Current satellite image (below) shows the very beginning of thunderstorms blossoming in Sonora, Mexico. IF these continue, we would be more susceptible to a Gulf Surge the next few mornings. Right now, the western extent of upper level moisture (red dotted line) has barely pushed west of our local area.

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Long range computer models indicate a return to more of a “trough" pattern in the Pacific Northwest, which is expected to constrict the high pressure system just a tad to our east. This is more of what we experienced most of May and June. Good news is this means slightly cooler temps for us!

This will allow our brief monsoon switch to southeast upper flow the next few days to return to one from the southwest. This means less afternoon cloudiness, drier air, and a return to more robust afternoon and evening winds along the I-10 corridor (sorry for those on the north side that hate the wind!).

Temps will likely drop back into the 102-108 range later next week, with low temps dropping into the mid to upper 70s. Currently, this “cooler” weather is looking to stick around through the following weekend at this point.


Air quality the next few days is expected to remain somewhat compromised.

The South Coast Air Quality Management District has issued an OZONE ADVISORY, valid now through next Tuesday, July 19th.

Due to the high pressure system, it is expected to create somewhat stagnant air quality over most of Southern California. Coupled with high temperatures, this increases the formation of Ozone. Unlike other pollutants, ozone is colorless. Therefore, you may peer across the valley with decent visibility, but local air stations are detecting various high levels of ozone contamination today.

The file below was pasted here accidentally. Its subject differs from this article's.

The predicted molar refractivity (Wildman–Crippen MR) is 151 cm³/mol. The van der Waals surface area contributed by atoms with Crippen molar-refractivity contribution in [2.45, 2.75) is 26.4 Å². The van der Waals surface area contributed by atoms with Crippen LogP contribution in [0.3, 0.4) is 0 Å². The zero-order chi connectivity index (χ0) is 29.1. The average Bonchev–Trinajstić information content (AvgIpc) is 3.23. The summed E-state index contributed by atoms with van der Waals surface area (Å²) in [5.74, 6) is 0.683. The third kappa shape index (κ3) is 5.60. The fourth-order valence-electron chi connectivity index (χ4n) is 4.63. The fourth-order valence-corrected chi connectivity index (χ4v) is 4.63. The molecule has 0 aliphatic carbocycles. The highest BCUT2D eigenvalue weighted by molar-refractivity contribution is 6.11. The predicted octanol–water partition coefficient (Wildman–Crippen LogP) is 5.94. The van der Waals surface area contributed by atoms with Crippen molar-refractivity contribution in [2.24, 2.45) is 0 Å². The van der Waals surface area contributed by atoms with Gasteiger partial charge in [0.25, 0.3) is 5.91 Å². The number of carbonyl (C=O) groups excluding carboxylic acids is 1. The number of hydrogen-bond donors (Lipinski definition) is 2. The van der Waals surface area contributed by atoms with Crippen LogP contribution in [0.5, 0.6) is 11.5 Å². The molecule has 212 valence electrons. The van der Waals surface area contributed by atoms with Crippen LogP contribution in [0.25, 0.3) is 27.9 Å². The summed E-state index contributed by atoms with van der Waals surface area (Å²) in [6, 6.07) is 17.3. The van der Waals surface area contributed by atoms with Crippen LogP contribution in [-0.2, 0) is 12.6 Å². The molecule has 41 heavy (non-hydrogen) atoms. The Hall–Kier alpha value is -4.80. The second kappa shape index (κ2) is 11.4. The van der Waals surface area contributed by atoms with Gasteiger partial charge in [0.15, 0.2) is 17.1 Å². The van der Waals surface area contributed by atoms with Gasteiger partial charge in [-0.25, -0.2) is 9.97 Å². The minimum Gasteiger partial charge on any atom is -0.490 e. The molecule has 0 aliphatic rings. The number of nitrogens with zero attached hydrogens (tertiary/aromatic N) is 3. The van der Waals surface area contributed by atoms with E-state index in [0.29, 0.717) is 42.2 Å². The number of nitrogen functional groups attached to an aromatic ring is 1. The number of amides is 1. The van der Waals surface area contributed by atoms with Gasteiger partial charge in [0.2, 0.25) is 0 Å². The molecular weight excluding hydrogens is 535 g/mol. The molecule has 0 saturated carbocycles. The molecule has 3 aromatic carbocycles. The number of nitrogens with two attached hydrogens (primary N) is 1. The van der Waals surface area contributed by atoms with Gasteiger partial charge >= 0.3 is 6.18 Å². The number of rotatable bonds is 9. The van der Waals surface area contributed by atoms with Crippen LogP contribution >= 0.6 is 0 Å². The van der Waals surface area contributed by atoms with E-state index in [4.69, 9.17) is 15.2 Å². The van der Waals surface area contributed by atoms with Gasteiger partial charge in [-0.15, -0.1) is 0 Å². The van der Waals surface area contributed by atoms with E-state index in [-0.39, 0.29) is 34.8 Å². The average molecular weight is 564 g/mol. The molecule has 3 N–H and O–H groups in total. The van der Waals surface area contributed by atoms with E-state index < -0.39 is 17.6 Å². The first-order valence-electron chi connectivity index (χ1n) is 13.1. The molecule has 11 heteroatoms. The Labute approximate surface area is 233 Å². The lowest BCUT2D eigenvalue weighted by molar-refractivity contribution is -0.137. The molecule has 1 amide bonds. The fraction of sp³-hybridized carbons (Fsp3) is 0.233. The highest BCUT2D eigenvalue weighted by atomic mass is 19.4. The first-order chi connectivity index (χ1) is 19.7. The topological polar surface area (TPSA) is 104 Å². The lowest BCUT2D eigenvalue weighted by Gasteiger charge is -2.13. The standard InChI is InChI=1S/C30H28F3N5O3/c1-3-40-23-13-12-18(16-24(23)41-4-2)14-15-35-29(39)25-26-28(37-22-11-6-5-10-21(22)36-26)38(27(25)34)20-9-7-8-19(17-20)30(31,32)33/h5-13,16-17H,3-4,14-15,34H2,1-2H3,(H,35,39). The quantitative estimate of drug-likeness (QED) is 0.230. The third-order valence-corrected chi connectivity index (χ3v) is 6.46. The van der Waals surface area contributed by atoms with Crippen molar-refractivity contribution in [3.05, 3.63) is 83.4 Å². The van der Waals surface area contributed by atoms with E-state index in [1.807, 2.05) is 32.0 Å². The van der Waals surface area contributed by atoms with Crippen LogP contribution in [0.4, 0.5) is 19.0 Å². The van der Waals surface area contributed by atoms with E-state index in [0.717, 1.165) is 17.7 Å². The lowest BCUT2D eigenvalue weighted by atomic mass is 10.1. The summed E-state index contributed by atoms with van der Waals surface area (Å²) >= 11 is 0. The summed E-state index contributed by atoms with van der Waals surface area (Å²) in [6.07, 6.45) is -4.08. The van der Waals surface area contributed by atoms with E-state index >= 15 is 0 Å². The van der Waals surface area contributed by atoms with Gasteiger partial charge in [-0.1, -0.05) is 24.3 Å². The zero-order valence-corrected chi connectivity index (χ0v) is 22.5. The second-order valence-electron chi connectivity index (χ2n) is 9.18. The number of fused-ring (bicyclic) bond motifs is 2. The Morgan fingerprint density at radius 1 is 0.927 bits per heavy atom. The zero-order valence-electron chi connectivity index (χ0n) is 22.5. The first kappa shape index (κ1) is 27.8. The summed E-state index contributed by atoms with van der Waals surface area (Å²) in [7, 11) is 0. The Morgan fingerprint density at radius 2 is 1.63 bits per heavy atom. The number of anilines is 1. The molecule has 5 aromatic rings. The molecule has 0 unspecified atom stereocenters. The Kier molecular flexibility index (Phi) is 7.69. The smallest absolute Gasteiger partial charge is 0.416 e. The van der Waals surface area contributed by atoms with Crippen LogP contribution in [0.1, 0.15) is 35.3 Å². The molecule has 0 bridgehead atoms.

source: South Coast AQMD, 7.12.19, 4:45pm

source: South Coast AQMD, 7.12.19, 4:45pm

The South Coast AQMD map above indicates current pollution levels today (as of about 4:30pm) across Southern California. Yellow designates moderate air quality, found mostly in coastal Orange County and Los Angeles Counties. Orange designates “Unhealthy for Sensitive Persons” level of ozone pollution today. Red designates those areas experiencing even worse “Unhealthy Air for All Persons” currently. The areas designated in purple indicate even worse air, designated as “Very Unhealthy for All Persons”.

Currently, the Coachella Valley is experiencing Unhealthy Air for Sensitive Persons. Not far to our west, Very Unhealthy air is found along the west slopes of the San Jacinto Mountains near Idyllwild and Hemet, and further north into the Moreno Valley, Yucaipa, Redlands and San Bernardino area, as well as up into the San Bernardino Mountains, including Crestline and Lake Arrowhead.

This similar pattern is likely to continue the remainder of the weekend.

Drink fluids frequently, consider passing on strenuous outdoor activities through at least Monday, and move into summer mode this weekend as the slow pace of summer is now firmly upon us!